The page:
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Authors: Meneghini, F.* 
Di Toro, G.* 
Rowe, D. C.* 
Moore, C.* 
Tsutsumi, A.* 
Title: Record of mega-earthquakes in subduction thrusts: the black fault rocks of Pasagshak Point (Kodiak Island, Alaska)
Journal: GSA Bulletin 
Series/Report no.: 7-8/122 (2010)
Publisher: Geological Society of America
Issue Date: 2010
Keywords: earthquakes
fault rocks
Subject Classification04. Solid Earth::04.04. Geology::04.04.99. General or miscellaneous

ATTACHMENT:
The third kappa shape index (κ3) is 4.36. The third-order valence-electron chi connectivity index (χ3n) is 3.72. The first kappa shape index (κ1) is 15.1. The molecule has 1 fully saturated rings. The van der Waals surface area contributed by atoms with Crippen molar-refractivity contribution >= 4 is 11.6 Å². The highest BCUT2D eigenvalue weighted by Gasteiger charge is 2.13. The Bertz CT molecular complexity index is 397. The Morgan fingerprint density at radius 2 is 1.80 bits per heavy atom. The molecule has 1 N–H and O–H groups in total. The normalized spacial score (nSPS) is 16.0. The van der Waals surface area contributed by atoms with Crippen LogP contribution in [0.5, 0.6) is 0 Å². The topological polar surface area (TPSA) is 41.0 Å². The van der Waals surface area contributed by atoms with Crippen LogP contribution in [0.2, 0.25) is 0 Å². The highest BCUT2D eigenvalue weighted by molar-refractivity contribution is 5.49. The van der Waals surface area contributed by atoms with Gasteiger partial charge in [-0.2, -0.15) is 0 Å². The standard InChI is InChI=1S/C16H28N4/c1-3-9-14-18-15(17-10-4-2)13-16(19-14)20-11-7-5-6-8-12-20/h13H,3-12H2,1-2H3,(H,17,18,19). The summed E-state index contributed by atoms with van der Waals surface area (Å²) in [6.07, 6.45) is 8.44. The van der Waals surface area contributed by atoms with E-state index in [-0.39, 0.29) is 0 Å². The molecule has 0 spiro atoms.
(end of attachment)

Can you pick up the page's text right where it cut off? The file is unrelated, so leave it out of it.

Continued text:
Abstract: Abstract: On Kodiak Island (Alaska), decimeter-thick black fault rocks (BFR) are at the core of 10's meters-thick foliated cataclasites. Cataclasites belong to mélanges regarded as paleo-décollement active at 12-14 km depth and 230-260oC. Each black layer is mappable for tens of meters along strike. The BFR feature a complex layering made at microscale by alternation of granular and crystalline microtextures, composed of micron-scale sub-rounded quartz and plagioclase in an ultrafine, phyllosilicate-rich matrix. In the crystalline microlayers, tabular zoned microlites of plagioclase make much of the matrix. No such feldspars are found in the cataclasite. We interpret crystalline microlayers as pseudotachylytes. The granular microlayers show higher grain size variability, crushed microlites and textures typical of fluidization and granular flow deformation. Crosscutting relationships between granular and crystalline microlayers include flow and intrusion structures and mutual brittle truncation. This suggests that each 10's centimeter-thick composite BFR record multiple pulses of seismic slip. In each pulse, ultracomminuted fluidized material and friction melt formed and deformed together in a ductile fashion. Brittle truncation by another pulse occurred after solidification of the friction melt and the fluidized rock. XRPD and XRF analyses show that BFR have similar mineral composition and chemical content as the cataclasites. The observed systematic chemical differences cannot be explained by bulk or preferential melting of any of the cataclasite components. The presence of an open, fluid-infiltrated system with BFR later alteration is suggested. The geochemical results indicate that these subduction-related pseudotachylytes, differ from those typically described in crystalline rocks and other tectonic settings.
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